Address Pre-Diabetes Pronto
We talk periodically about pre-diabetes, a disease that affects more than 96 million individuals in the U.S. It is important to raise awareness of the health consequences of pre-diabetes so that action can be taken to reverse it. Study results presented at the Endocrine Society annual meeting remind us that pre-diabetes needs to be diagnosed as early as possible because there are big health issues that can arise, even before it moves into type 2 diabetes.
Data from this study:
- Researchers looked at 1,794,149 hospitalizations at teaching hospitals
- Patients were in the hospital because of primary or secondary diagnosis of an acute MI (myocardial infarction) or heart attack
- The data was collected from 2016-2018
- 330,814 of those patients had pre-diabetes
Researchers found that pre-diabetes was an independent risk factor for having a heart attack or having coronary artery bypass grafting. Pre-diabetes is stressful on the coronary arteries.
These are the American Diabetes Association screening guidelines for pre-diabetes:
- In everyone over the age 35 or earlier if indicated
- People with HIV
- Women with history of gestational diabetes
- Adults with overweight or obesity
It is important to screen for pre-diabetes and have early-as-possible intervention to reverse and prevent cardiovascular health issues such as an MI. It seems that having pre-diabetes impacts the vascular system causing inflammation and plaque build-up.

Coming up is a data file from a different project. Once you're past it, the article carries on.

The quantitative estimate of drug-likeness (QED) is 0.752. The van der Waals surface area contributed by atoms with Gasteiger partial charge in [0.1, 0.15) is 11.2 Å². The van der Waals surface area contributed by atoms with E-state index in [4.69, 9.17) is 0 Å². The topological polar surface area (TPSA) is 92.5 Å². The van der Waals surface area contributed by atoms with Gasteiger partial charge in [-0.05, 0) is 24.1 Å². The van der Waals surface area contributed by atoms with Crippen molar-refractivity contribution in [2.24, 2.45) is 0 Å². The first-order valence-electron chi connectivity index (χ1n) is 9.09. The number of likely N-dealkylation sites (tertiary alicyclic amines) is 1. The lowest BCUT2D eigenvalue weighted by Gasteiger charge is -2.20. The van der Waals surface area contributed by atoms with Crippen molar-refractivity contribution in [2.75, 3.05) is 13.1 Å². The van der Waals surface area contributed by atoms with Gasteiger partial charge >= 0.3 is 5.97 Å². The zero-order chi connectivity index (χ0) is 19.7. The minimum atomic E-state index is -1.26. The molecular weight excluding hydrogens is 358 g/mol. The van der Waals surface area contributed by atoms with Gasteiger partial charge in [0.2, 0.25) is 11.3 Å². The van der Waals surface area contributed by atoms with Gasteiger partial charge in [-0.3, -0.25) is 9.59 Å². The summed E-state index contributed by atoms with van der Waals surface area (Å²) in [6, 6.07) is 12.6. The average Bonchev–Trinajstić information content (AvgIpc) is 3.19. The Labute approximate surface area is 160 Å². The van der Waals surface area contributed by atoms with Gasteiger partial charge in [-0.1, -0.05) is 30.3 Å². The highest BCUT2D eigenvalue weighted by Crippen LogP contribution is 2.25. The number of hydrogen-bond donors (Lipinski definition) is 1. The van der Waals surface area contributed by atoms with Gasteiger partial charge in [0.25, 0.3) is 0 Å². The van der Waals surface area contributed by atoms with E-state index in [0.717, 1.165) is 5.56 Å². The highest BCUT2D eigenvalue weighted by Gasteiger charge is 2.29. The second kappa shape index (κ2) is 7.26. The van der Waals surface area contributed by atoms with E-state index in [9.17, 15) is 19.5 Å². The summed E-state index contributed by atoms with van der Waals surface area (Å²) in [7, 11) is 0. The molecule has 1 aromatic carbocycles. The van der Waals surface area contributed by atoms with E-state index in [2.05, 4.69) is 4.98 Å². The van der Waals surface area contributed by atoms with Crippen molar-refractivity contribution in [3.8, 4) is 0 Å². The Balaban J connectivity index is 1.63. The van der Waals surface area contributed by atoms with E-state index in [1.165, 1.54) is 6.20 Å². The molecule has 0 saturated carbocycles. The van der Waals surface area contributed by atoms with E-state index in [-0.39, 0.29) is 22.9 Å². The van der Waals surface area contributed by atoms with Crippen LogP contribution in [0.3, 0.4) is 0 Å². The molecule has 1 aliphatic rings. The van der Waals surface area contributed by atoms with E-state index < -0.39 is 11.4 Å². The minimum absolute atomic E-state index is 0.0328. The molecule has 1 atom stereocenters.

A reminder, normal fasting glucose reading is 99 or less. Pre-diabetes is a fasting glucose 100-125 or an AlC of 5.7-6.4. AlC is a reflection of the average of blood glucose over the past three months.
If you are diagnosed with pre-diabetes, take it seriously. Make lifestyle changes to get the glucose back to normal range and then keep it there.
- Diet: carbohydrate foods distributed evenly between three meals; high fiber foods at each meal to slow the glucose rise after the meal; drink sugar-free, carbohydrate-free beverages only.
- Exercise: modest daily exercise, such as a 30-minute walk. You have pre-diabetes daily so be sure to include the exercise daily.
- Keep up with health care appointments so that you will know how your glucose is reacting to those lifestyle changes.
More information on diabetes is found at the American Diabetes Association website: www.diabetes.org.
About the Author
Rita Smith is a Registered Dietitian and Certified Diabetes Educator. She's been working in the field of nutrition and disease prevention for more than 35 years and currently works at Sentara Martha Jefferson Hospital in Charlottesville, Va. Each week, Rita provides nutrition counseling to clients who have a variety of disorders or diseases including high cholesterol, high blood pressure, diabetes, celiac disease, irritable bowel syndrome, gastroparesis and weight management. For these clients, food choices can help them manage their health problems.